Revisiting the film of Stephen King’s The Dead Zone

Christopher Walken stars in the adaptation of Stephen King's The Dead Zone. We revisit the movie...

This article comes from Den of Geek UK.

The Film: Johnny Smith (Christopher Walken) is a school teacher, happily in love with his colleague, Sarah (Brooke Adams) and living in Castle Rock, Maine. However, this is Castle Rock and people never stay happy for long. During a trip to a funfair, Johnny has his first premonition and later that night, he is in a terrible car accident. He wakes up from the resultant coma five years later to discover that Sarah has moved on and his visions remain, helping to save a nurse’s child from a house fire. With the help of Dr Sam Weizak (Herbert Lom), he comes to terms with his accident and abilities. He uses his powers for good in various ways, but it is a premonition of a possible President, Greg Stillson (Martin Sheen) that forces him to make a huge decision.

When Stephen King adaptations started out, he was an author barely registering in the public arena, so much so that his name is, in fact, spelled wrong in Carrie’s trailer. But the success of that film, as well as works like The Shining, ‘Salem’s Lot, and The Stand, meant that King’s star was firmly in the ascendancy and The Dead Zone became the first of his novels to land the top spot in both the paperback and hardback bestseller charts in 1979. The subsequent adaptation was therefore inevitable, but it would be a bumpy ride for King’s new hit.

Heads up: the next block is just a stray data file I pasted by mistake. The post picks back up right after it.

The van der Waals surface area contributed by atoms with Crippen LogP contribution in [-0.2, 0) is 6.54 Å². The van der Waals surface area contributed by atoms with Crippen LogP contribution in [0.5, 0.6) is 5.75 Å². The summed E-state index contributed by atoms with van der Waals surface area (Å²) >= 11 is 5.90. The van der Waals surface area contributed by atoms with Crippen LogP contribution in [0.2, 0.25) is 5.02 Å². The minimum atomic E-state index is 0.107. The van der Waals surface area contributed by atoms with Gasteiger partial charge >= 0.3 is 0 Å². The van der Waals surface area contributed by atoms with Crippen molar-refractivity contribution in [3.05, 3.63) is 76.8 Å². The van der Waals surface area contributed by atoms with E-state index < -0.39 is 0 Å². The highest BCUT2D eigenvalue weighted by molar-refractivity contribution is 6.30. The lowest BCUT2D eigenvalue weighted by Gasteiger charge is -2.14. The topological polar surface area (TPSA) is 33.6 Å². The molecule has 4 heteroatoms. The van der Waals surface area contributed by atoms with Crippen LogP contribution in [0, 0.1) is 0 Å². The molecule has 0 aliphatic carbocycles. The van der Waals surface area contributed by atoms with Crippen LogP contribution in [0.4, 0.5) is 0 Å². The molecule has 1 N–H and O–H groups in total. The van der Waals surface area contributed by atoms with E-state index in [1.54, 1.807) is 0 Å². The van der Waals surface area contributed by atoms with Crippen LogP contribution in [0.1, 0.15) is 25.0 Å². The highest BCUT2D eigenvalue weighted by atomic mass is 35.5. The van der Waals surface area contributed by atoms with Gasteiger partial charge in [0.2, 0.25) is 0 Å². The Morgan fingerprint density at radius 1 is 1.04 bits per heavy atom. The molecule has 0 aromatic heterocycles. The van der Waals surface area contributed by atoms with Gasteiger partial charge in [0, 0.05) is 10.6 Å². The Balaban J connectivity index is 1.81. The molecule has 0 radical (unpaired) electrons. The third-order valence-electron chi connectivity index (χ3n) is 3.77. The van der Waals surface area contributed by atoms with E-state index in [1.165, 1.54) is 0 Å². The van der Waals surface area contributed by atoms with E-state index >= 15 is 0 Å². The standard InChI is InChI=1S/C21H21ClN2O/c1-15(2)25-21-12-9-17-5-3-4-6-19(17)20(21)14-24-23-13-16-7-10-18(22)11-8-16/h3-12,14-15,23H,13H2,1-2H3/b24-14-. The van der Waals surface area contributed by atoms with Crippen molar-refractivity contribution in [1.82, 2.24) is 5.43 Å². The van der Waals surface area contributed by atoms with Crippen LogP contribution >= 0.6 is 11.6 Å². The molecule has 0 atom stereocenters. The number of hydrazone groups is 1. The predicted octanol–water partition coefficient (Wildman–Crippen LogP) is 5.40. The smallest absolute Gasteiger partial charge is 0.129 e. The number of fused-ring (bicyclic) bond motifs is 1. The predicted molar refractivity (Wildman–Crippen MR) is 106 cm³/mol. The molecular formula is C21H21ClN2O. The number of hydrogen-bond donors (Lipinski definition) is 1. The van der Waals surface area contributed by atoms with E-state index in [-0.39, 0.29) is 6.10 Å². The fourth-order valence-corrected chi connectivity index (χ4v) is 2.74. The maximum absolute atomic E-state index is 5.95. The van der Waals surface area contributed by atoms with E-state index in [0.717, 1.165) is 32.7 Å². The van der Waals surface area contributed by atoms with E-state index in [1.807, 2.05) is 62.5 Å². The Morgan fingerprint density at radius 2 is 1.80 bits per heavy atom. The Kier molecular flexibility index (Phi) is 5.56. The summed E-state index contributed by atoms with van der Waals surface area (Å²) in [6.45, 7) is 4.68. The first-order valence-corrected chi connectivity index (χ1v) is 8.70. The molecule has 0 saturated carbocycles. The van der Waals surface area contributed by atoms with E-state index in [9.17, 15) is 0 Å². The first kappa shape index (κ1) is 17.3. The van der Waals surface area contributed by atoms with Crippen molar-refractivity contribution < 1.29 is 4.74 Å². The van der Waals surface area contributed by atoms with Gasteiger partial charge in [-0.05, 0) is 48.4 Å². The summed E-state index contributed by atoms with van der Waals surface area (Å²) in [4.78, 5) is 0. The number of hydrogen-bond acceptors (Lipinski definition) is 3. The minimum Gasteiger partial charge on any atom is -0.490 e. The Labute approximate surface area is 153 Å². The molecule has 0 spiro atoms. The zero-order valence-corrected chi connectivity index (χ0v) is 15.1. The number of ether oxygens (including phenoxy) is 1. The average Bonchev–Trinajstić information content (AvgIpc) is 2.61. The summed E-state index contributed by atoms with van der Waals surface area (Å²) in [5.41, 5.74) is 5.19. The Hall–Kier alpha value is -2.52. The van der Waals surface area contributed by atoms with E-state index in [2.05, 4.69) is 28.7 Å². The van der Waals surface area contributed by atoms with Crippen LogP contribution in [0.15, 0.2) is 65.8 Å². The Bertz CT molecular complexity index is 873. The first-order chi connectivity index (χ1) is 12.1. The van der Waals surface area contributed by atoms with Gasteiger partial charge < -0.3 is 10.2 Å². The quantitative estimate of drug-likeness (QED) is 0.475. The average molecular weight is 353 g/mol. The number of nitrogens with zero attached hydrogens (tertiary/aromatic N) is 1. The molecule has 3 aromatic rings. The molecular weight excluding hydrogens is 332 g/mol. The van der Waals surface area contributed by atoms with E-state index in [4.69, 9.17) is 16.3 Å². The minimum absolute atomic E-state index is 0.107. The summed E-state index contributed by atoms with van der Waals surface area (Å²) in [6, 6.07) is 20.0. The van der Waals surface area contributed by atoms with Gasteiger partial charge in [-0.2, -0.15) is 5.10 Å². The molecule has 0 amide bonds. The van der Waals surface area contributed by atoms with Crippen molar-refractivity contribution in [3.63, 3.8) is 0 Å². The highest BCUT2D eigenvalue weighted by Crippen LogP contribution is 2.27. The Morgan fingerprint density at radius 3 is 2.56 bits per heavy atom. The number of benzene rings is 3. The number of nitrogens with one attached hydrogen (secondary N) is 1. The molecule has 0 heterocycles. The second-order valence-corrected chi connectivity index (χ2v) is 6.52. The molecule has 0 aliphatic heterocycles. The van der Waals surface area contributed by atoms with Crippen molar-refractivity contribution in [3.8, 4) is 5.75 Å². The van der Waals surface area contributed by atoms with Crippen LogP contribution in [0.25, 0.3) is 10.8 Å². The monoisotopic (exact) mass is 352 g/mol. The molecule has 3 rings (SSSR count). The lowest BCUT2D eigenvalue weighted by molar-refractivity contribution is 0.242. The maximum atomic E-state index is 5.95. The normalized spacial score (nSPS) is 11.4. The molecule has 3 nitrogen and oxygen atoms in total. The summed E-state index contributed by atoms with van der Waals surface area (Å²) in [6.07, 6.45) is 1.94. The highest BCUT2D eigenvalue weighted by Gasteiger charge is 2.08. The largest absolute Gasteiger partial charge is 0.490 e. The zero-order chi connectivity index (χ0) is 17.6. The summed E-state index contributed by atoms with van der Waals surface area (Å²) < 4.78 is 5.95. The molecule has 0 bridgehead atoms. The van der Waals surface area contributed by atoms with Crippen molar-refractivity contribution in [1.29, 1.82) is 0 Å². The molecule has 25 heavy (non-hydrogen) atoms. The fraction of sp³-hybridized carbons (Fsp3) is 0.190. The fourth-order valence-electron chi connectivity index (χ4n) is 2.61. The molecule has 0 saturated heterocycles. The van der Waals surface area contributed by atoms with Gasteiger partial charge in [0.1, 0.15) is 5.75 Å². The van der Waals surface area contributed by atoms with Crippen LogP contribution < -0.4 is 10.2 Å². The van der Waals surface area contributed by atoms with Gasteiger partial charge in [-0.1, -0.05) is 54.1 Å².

The rights were snapped up by Lorimar Film Entertainment and screenwriter Jeffrey Boam was given the first crack at writing the adaptation with director Stanley Donen, whose association with the project would be short-lived. Lorimar’s film division closed soon after due to a series of box office flops and the rights were then bought by super-producer Dino de Laurentis, who wasn’t particularly enamoured of Boam’s first draft. King was given a chance to write the screenplay, but that also hit the reject pile before Boam was invited back to the project with David Cronenberg now in the director’s chair.